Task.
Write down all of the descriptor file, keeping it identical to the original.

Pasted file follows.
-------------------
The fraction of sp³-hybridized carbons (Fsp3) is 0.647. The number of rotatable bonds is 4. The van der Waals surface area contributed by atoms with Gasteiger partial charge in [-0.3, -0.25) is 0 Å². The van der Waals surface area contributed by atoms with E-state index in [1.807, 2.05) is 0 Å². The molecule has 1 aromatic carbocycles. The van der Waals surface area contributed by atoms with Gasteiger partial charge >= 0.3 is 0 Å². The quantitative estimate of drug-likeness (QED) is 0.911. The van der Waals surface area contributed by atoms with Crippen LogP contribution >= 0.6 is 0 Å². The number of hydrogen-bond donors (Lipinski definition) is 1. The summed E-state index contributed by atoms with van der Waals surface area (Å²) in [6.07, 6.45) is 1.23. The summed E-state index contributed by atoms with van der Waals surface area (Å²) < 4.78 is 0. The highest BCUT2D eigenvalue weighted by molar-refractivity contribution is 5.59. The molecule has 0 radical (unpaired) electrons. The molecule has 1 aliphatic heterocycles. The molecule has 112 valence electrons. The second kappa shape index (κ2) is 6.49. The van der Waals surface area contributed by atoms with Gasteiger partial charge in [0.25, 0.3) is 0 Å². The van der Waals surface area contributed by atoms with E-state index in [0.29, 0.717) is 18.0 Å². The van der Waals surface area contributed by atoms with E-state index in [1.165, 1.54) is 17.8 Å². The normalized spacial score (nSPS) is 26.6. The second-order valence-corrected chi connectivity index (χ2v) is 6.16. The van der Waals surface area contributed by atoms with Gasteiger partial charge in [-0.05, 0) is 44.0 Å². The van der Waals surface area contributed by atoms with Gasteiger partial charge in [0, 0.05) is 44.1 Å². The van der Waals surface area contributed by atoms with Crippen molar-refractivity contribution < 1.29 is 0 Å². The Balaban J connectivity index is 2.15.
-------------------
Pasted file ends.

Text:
The fraction of sp³-hybridized carbons (Fsp3) is 0.647. The number of rotatable bonds is 4. The van der Waals surface area contributed by atoms with Gasteiger partial charge in [-0.3, -0.25) is 0 Å². The van der Waals surface area contributed by atoms with E-state index in [1.807, 2.05) is 0 Å². The molecule has 1 aromatic carbocycles. The van der Waals surface area contributed by atoms with Gasteiger partial charge >= 0.3 is 0 Å². The quantitative estimate of drug-likeness (QED) is 0.911. The van der Waals surface area contributed by atoms with Crippen LogP contribution >= 0.6 is 0 Å². The number of hydrogen-bond donors (Lipinski definition) is 1. The summed E-state index contributed by atoms with van der Waals surface area (Å²) in [6.07, 6.45) is 1.23. The summed E-state index contributed by atoms with van der Waals surface area (Å²) < 4.78 is 0. The highest BCUT2D eigenvalue weighted by molar-refractivity contribution is 5.59. The molecule has 0 radical (unpaired) electrons. The molecule has 1 aliphatic heterocycles. The molecule has 112 valence electrons. The second kappa shape index (κ2) is 6.49. The van der Waals surface area contributed by atoms with Gasteiger partial charge in [0.25, 0.3) is 0 Å². The van der Waals surface area contributed by atoms with E-state index in [0.29, 0.717) is 18.0 Å². The van der Waals surface area contributed by atoms with E-state index in [1.165, 1.54) is 17.8 Å². The normalized spacial score (nSPS) is 26.6. The second-order valence-corrected chi connectivity index (χ2v) is 6.16. The van der Waals surface area contributed by atoms with Gasteiger partial charge in [-0.05, 0) is 44.0 Å². The van der Waals surface area contributed by atoms with Gasteiger partial charge in [0, 0.05) is 44.1 Å². The van der Waals surface area contributed by atoms with Crippen molar-refractivity contribution < 1.29 is 0 Å². The Balaban J connectivity index is 2.15.